Renters’ Insurance is an insurance policy which provides most of the benefits of homeowners’ insurance except it does not include coverage for the dwelling or structure. The owner of the building is responsible for insuring the building, but bears no responsibility for the tenant’s belongings.
Many rental properties include a requirement in their lease that tenants hold renters’ insurance (1) if the tenant damages the premises, (2) the landlord and other tenants can recover against the perpetrator’s insurance. It is important to know what type of damage your Renters’ Policy covers. Basically, there are three types of coverage available:
- Loss of use, or Additional Living Expense
- Personal Property
Additional Living Expense
Covers you and members of your immediate family living with you for living expenses over your usual expenses, when your home is uninhabitable because of a covered loss.
protection against loss caused by these perils:
- Fire, smoke, explosion
- Lightning, wind, hail
- Riot, vandalism, civil commotion
- Theft, burglary, robbery
- Weight of snow, sleet, and ice, debris removal
- Water damage from pluming and heating systems
- Freezing of plumbing and heating systems
- Bursting of heating or hot water systems
Covers you and members of your immediate family living with you against lawsuits arising from bodily injury and property damage as well as the cost of legal defense. Watercraft liability for many boats is included at no additional premium.
Special personal property coverage adds coverage for additional risks of loss subject to certain exclusions. Contact your Insurance Advisors Representative for details on these and Scheduled Personal Property items.
Personal Property Replacement Cost
Provides “new for old” coverage.
Source: Auto Owners Insurance Company
Prepare your home for cooler days ahead!
Fall foliage is beautiful, but not when it builds up in your gutters! Take these tips into account during the cool autumn months.
- Have your furnace cleaned and inspected annually by a qualified technician. Keep flammable materials, including all lawn and power equipment, away from water heaters and wiring in the basement.
- Insulate water pipes in areas exposed to cold temperatures, and turn up the thermostat during extra cold periods.
- Check for damage to your roof, and clean gutters and downspouts to keep debris from accumulating. This is especially important during the fall season to keep leaves from building up in gutters.
- Check and repair caulking around doors and windows that show signs of deterioration.
- Check caulking around showers, bathtubs, sinks and toilet bases; and make repairs as needed.
- Have your chimney cleaned and maintained annually by a professional.
- Clean and/or replace your furnace filter.
- Clean the clothes dryer exhaust duct and space under the dryer. Remove all lint, dust, and pieces of material.
- Check your electrical outlets for potential fire hazards such as frayed wires or loose-fitting plugs. Be sure not to overload electrical outlets, fuse boxes, extension cords or any other power service.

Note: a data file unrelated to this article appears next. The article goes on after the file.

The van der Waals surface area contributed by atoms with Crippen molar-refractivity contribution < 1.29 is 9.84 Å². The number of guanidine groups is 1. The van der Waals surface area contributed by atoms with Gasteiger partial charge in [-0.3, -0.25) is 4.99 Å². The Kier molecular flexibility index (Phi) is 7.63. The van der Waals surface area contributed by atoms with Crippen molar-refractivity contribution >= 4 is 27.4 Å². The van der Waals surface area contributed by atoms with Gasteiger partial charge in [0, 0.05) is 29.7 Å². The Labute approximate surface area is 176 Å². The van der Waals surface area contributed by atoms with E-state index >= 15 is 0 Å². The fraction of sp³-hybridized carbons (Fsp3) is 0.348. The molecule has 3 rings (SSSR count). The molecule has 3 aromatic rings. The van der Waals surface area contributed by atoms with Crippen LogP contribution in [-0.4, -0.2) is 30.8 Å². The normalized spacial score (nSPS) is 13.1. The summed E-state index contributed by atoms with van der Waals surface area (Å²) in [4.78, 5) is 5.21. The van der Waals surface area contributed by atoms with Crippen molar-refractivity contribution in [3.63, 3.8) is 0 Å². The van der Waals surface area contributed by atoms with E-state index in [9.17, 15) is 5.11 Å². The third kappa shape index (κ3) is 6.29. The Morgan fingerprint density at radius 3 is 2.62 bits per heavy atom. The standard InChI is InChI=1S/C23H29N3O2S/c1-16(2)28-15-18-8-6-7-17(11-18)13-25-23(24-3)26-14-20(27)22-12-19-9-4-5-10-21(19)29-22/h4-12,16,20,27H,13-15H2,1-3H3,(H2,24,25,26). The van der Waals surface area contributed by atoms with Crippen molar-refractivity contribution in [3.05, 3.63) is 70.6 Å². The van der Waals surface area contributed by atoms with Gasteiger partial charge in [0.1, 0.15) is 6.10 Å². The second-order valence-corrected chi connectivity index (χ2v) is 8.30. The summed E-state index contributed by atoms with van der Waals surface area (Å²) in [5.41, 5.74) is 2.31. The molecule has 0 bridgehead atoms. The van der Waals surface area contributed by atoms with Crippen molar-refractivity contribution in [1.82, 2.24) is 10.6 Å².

- Keep a multi-purpose fire extinguisher accessible, filled and ready for operation.
- Inspect your smoke detectors. Make sure there is one on each floor of your home. Test them monthly, and change the battery annually or as needed.
Travelers Insurance.com/home maintenance
Learn more about homeowners insurance.
Steps for protecting your classic car before disaster strikes
Your garage is a safe haven for your beloved classic car, but is it as safe as it could be? Here are our top tips for making sure your garage is in tip-top shape.
For starters, it’s a good idea to make sure your garage is stable. Are the roof and siding sound, are the windows fully glazed and well calked, and are the gutters and roof free of debris?
While you’re checking, be sure to trim shrubbery or branches and tree limbs that overhang the garage or could brush against the building in a high wind. Not only will your garage and home be safer, it will look better. Also make sure that any outside doors have deadbolts which protect against intruders and keep high winds or flying objects from knocking doors open. As an extra precaution, make sure your house number can easily seen from the street to ensure the emergency help can find you quickly.
If your garage is like most, in addition to your collector car, you probably have a lawnmower, tools, cleaning supplies and all kinds of lawn implements. All of these things can cause damage if they get loose due to high winds or flood waters. But it’s relatively easy to reduce the risk.
- Store rakes, shovels and other hanging tools in cabinets and secure them with hooks. If cabinets aren’t feasible, secure tools to their wall hooks with small bungee cords or rubber straps.
- Cover your car when it’s being stored to help protect it from flying debris.
- If you store your car elevated, be sure to support it on sturdy jack stands under the suspension, which should always be under tension. Never use concrete or cinder blocks.
- For long-term storage, always disconnect the battery. Also, if you know a storm is coming, be sure to pick up from the ground any battery tenders and extension cords to keep them out of water.
- Secure heavy objects such as drills or toolboxes and appliances with safety straps.
- Install safety latches on cabinet doors and drawers to prevent them from opening and spilling their contents.
- Fasten ceiling lights and other hanging equipment to supports by using safety cables.
- Install flexible gas lines and automatic gas shutoff valves if your garage is heated.
- Keep a multipurpose, dry-chemical fire extinguisher in your garage.
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Hagerty Insurance Agency LLC